La Forêt des Hauts de Galgals
Standard Lagotto Romagnolo
FCI-Standard N° 298 / 11.10.2019/ EN
Romagna Water Dog
Translation : Antonio Morsiani, Renée Sporre-Willes and Prof. R. Triquet. Revised by ENCI and Renée Sporre-Willes / Revised by the FCI Head Office. Official language (EN).
Origin : Italy.
Date of publication of the official valid standard : 30.09.2019.
Utilization : Truffle dog.
FCI-Classification : Group 8 Retrievers – Flushing Dogs – Water Dogs. Section 3 Water Dogs.
Working trial optional
Brief historical summary : Ancient breed of retrieving water dogs in the lowlands of Comacchio and the marshlands of Ravenna. During the centuries, the great marshlands were drained and turned into arable land. Subsequently the Lagotto changed from being a water dog to an excellent dog for searching truffles in the flat open country and in the hills of Romagna.
General Appearance: Small to medium-sized dog, well proportioned, powerfully built, of a rustic appearance, with a dense, curly coat of woolly texture.
Important proportions : The dog is nearly as high as long (nearly square). The length of the head is 4/10 of the height at the withers. The length of the skull should be slightly more than the length of the muzzle. The depth of the chest is less than 50 % (about 44 %) of the height at the withers.
A natural gift for searching and its very good nose has made the breed very efficient in truffle searching.
The former hunting instinct has been modified by genetic selection; hence his work is not distracted by the scent of game. The Lagotto is tractable, undemanding, keen, affectionate, very attached to his owner and easy to train. He is also a very good companion and an excellent watchdog.
Head: Viewed from above, trapezoidal in shape and moderately broad; the upper longitudinal axes of the skull and the muzzle diverge slightly
Skull: Broad at the level of the zygomatic arches, and as long as it is broad. Viewed from the side, from occiput to stop, the skull should be longer than the muzzle. It is slightly convex and tends to flatten out at the back of the skull. Frontal sinuses well developed, brows marked, the medio-frontal furrow pronounced, occipital crest short and not very developed, supraorbital fossae slightly marked.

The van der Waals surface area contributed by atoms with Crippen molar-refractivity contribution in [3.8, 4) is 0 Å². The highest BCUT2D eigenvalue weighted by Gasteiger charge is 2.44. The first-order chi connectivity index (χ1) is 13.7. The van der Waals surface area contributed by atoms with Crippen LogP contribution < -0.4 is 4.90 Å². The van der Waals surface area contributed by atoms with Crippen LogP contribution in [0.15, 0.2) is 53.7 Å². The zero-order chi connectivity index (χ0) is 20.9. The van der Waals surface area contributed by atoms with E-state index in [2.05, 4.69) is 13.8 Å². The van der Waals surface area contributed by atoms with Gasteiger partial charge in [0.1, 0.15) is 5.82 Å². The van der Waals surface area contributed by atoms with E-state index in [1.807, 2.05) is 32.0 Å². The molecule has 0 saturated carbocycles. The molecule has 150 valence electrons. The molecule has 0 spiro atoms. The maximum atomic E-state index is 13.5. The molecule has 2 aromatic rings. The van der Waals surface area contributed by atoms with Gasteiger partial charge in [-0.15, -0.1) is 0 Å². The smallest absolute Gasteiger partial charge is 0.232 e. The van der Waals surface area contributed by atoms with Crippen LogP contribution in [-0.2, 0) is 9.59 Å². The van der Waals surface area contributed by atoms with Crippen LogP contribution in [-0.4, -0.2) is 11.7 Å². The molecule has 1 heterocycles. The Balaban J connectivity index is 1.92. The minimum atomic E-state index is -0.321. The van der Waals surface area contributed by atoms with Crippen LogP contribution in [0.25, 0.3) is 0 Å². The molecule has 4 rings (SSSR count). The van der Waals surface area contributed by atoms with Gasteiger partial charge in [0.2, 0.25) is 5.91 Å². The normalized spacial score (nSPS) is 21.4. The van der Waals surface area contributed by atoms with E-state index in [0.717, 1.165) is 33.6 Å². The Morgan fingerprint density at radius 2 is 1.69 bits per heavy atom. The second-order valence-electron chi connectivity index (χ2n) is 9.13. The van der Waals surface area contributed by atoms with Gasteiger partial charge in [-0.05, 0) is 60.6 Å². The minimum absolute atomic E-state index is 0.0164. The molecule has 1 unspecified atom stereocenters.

Stop: Not too pronounced, but evident.
Nose: Large with nostrils wide open and mobile. Median groove strongly pronounced. Viewed in profile, the nose continues on the same level as the muzzle and protrudes very slightly from the front edge of the lips. The colour ranges from light to dark brown, depending on the colour of the coat. Muzzle: Fairly broad, a little shorter than the skull, it’s depth being only slightly less than the length. Muzzle is slightly wedge shaped and giving a rather blunt profile. The nasal bridge has a straight profile.
Lips: The lips are not too thick; they are rather tight, so that the mandible determines the lower profile of the muzzle. Lips are covered with a long and rather bristly moustache. Viewed from the front, the lips form a wide semi-circle. The colour of the lip-rims ranges from light to dark brown.
Jaws/Teeth: Jaws strong with almost straight branches and a relatively spacious mandibular body. Scissor or pincer bite with complete white and well-developed teeth. Slightly reverse scissors bite acceptable.
Eyes: Large, but never exaggerated, rounded in shape filling the socket and set fairly well apart. The colour of the iris ranges from ochre to hazel and dark brown depending on the colour of the coat. Eyelids are close fitting and the colour of the eye-rims ranges from light to dark brown. Eyelashes very well developed. Look alert, expression keen and lively.
Ears: Medium-sized in proportion to the head, triangular with rounded tips; their base is rather wide; they are set just above the zygomatic arches. Hanging at rest or slightly raised when the dog is attentive. If pulled towards the nose they should reach the muzzle at 1/4 of its length. The inner part of the auricle is also covered with hair.
Neck: Strong, muscular, lean, of oval cross section; well set off from the nape and absolutely free from dewlap, slightly arched. In males the perimeter of the neck can reach the double of its length. The length of the neck is a little less than the total length of the head.
Body: Compact and strong, as long as the height at the withers.
Topline: Straight from the withers to the croup.
Withers: They rise above the level of the croup; the highest points of the shoulder blades are not too close, but quite high set and well laid back.
Back: Straight, very muscular.
Loin: Short coupled, very strong, in profile slightly convex. Width is equal or slightly exceeds the length. Croup: Long, wide, muscular, slightly sloping.
Chest: Well developed, reaching down to the elbows. Although fairly narrow in front, from the sixth rib the chest widens towards the back.
Underline and belly: Long sternal section in form of a straight line; the following tuck-up is only slight.
Tail: Set on neither too high nor too low tapering towards the end. When hanging, it should barely reach the hocks.